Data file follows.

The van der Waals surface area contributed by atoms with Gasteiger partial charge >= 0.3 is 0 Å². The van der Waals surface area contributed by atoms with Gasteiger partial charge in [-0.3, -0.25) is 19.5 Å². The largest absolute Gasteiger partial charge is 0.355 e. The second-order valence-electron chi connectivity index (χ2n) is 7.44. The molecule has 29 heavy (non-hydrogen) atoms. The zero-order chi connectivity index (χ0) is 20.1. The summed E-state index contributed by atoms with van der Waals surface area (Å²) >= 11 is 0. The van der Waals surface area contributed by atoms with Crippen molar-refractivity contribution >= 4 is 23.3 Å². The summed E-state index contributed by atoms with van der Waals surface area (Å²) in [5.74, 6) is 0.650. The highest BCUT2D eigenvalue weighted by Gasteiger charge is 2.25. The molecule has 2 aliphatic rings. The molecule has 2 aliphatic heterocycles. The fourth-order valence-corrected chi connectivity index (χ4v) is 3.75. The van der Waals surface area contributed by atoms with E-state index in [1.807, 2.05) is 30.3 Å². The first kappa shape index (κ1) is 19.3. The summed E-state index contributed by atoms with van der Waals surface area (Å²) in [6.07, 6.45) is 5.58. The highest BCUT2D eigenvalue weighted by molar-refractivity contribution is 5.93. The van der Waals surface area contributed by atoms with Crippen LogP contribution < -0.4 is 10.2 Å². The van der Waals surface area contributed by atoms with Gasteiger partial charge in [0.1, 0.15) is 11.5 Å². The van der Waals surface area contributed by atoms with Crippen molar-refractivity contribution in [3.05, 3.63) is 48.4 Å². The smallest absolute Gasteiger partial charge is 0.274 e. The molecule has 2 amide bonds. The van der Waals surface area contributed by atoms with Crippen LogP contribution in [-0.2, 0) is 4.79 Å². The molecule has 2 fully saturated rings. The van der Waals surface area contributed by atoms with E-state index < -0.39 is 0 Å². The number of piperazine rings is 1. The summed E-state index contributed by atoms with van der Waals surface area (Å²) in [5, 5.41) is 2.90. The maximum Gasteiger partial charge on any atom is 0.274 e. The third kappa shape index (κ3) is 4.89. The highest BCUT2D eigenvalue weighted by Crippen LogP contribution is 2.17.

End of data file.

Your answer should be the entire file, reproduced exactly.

The van der Waals surface area contributed by atoms with Gasteiger partial charge >= 0.3 is 0 Å². The van der Waals surface area contributed by atoms with Gasteiger partial charge in [-0.3, -0.25) is 19.5 Å². The largest absolute Gasteiger partial charge is 0.355 e. The second-order valence-electron chi connectivity index (χ2n) is 7.44. The molecule has 29 heavy (non-hydrogen) atoms. The zero-order chi connectivity index (χ0) is 20.1. The summed E-state index contributed by atoms with van der Waals surface area (Å²) >= 11 is 0. The van der Waals surface area contributed by atoms with Crippen molar-refractivity contribution >= 4 is 23.3 Å². The summed E-state index contributed by atoms with van der Waals surface area (Å²) in [5.74, 6) is 0.650. The highest BCUT2D eigenvalue weighted by Gasteiger charge is 2.25. The molecule has 2 aliphatic rings. The molecule has 2 aliphatic heterocycles. The fourth-order valence-corrected chi connectivity index (χ4v) is 3.75. The van der Waals surface area contributed by atoms with E-state index in [1.807, 2.05) is 30.3 Å². The first kappa shape index (κ1) is 19.3. The summed E-state index contributed by atoms with van der Waals surface area (Å²) in [6.07, 6.45) is 5.58. The highest BCUT2D eigenvalue weighted by molar-refractivity contribution is 5.93. The van der Waals surface area contributed by atoms with Crippen LogP contribution < -0.4 is 10.2 Å². The van der Waals surface area contributed by atoms with Gasteiger partial charge in [0.1, 0.15) is 11.5 Å². The van der Waals surface area contributed by atoms with Crippen molar-refractivity contribution in [3.05, 3.63) is 48.4 Å². The smallest absolute Gasteiger partial charge is 0.274 e. The molecule has 2 amide bonds. The van der Waals surface area contributed by atoms with Crippen LogP contribution in [-0.2, 0) is 4.79 Å². The molecule has 2 fully saturated rings. The van der Waals surface area contributed by atoms with E-state index < -0.39 is 0 Å². The number of piperazine rings is 1. The summed E-state index contributed by atoms with van der Waals surface area (Å²) in [5, 5.41) is 2.90. The maximum Gasteiger partial charge on any atom is 0.274 e. The third kappa shape index (κ3) is 4.89. The highest BCUT2D eigenvalue weighted by Crippen LogP contribution is 2.17.